Travel: Da Nang, Vietnam (Part 2)

Following on from my blog post last Thursday, this is the next instalment to my trip to Vietnam. It should be noted that travelling at the end of June to Vietnam means that you have to battle with intense heat and humidity; the second day of the tour we were in 40 Celcius Degree heat! I recommend sunscreen, a hat and a lot of water…or just don’t visit in summer; According to the locals, the best weather is in October/November.

Cham Museum

I actually visited the Cham Museum on Day 1 of the tour as it is located in Hải Châu District, Đà Nẵng, central Vietnam, near the Han River. This building was first built under French Rule in 1919, since then it has been expanded and now holds the world’s largest collection of Cham Sculpture. Champa was an Indian civilisation between the period 500 to 1000 AD that built and flourished in Central and South Vietnam. I was unaware that Vietnam had such a rich history, and there are many archaeological sites throughout this region. Their legacy remains through brick temples and intricate sculptures carved from sandstone, mainly of the god Shiva and Asian animals. The museum is worth visiting for those who are interested in the history of the Champa people and worth going to add further colour when visiting sites such as Mỹ Sơn (see below). Though note to all visitors, there is no air conditioning in the building so I would advise bringing a fan in the summer months to cool yourself.

Mỹ Sơn

Mỹ Sơn is located near the village of Duy Phú, in the administrative district of Duy Xuyên in Quảng Nam Province in Central Vietnam, 69 km southwest of Da Nang. It is a cluster of Hindu Temples in Vietnam and was considered the most sacred in the Champa culture. Located in the mountains and surrounded by lush forest, it is one of the most picturesque places I have visited. I recommend starting your visit here early in the morning before larger tour groups start their tours.

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The first excavations were conducted by Henri Parmentier and Charles Carpeaux (1903-04) and each cluster of buildings were artistically labelled Cluster A, B and so on. Evidence suggests that the first buildings were constructed between the 4th and 5th Century, however, currently, the oldest that remains is from the 7th Century, with the newest built in the 13th Century. Unfortunately, a lot of the buildings have been lost during the American War from bombing. Whilst you are there look out for the discarded bombshells and craters on the site.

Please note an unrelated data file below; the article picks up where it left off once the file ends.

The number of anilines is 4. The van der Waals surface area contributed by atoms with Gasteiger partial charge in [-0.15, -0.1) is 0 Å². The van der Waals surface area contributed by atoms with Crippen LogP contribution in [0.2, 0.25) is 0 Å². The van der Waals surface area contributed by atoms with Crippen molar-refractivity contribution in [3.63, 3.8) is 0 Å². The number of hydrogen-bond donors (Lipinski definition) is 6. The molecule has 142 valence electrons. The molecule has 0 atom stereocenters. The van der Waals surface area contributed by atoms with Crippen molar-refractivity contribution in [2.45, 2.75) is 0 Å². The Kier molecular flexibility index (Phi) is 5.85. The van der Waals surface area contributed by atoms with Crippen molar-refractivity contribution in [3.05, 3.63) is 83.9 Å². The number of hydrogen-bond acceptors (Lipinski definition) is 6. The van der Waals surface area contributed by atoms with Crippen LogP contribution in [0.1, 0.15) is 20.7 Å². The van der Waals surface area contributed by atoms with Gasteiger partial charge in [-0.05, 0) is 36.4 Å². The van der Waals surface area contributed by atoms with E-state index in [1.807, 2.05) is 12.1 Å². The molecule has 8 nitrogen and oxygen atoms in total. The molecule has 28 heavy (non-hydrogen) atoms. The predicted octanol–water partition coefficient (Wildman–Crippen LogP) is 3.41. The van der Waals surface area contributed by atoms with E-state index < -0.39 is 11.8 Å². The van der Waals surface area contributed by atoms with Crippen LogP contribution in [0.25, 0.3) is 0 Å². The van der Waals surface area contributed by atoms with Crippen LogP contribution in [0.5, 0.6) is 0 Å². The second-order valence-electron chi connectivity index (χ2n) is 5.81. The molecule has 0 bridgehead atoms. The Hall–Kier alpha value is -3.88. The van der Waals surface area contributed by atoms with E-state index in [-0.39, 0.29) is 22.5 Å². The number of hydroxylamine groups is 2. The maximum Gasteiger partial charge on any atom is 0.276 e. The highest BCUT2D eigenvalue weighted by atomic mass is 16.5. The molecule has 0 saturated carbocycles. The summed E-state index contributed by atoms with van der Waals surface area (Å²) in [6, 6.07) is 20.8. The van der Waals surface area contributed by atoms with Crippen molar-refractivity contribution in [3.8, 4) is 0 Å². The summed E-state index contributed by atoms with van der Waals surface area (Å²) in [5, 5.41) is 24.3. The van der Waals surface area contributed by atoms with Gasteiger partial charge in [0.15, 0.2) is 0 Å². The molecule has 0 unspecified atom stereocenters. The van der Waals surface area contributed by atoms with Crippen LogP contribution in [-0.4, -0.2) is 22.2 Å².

Despite the destruction, temples, meditation rooms and even the library remain intact for visitors to observe and admire. It is a wonderful place to visit and I recommend it to be on anyone’s Vietnam itinerary.

Hội An

This beautifully preserved Southeast Asian trading port dating from the 15th to 19th Century and has been a UNESCO World Heritage Site since 1999. The streets are lined trees and hanging from them a kaleidoscope of lanterns. We visited during the day before the hustle and bustle of the night time markets. The main street was quiet and peaceful. In the heat of the afternoon sun, the residents sheltered in the shade playing card games and ignored us as we walked past. This allowed us time to admire the colourful historical buildings undisturbed.

The town reflects a fusion of indigenous and foreign cultures (principally Chinese and Japanese with later European influences). The Chinese influences were clear as a lot of the streets within the town reminded me of Chinese period dramas which I use to watch with my grandmother, the heavy wooden doors and intricately tiled roofs. One stop on the tour was the Old House of Tan Ky and this brought back memories of my grandmother sister’s home in China in the 90s before the growth of China reached the town. It was surprisingly nostalgic even though I was in Vietnam. The family still resides in the building and is an example of 18th merchant’s home.  Note the beautifully carved chairs as you walk into the building.

A great example of Japanese influences in Hoi An is the infamous Japanese Covered Bridge dating also back to the 18th Century. The bridge features two monkey sculptures at the entrance of the bridge, and as you cross, the other end stands two dog sculptures representing the start and beginning of when the bridge was completed. There is a Taoist temple in the middle the bridge and as you walk on the left, note the markings of the heights of the floods over the decades.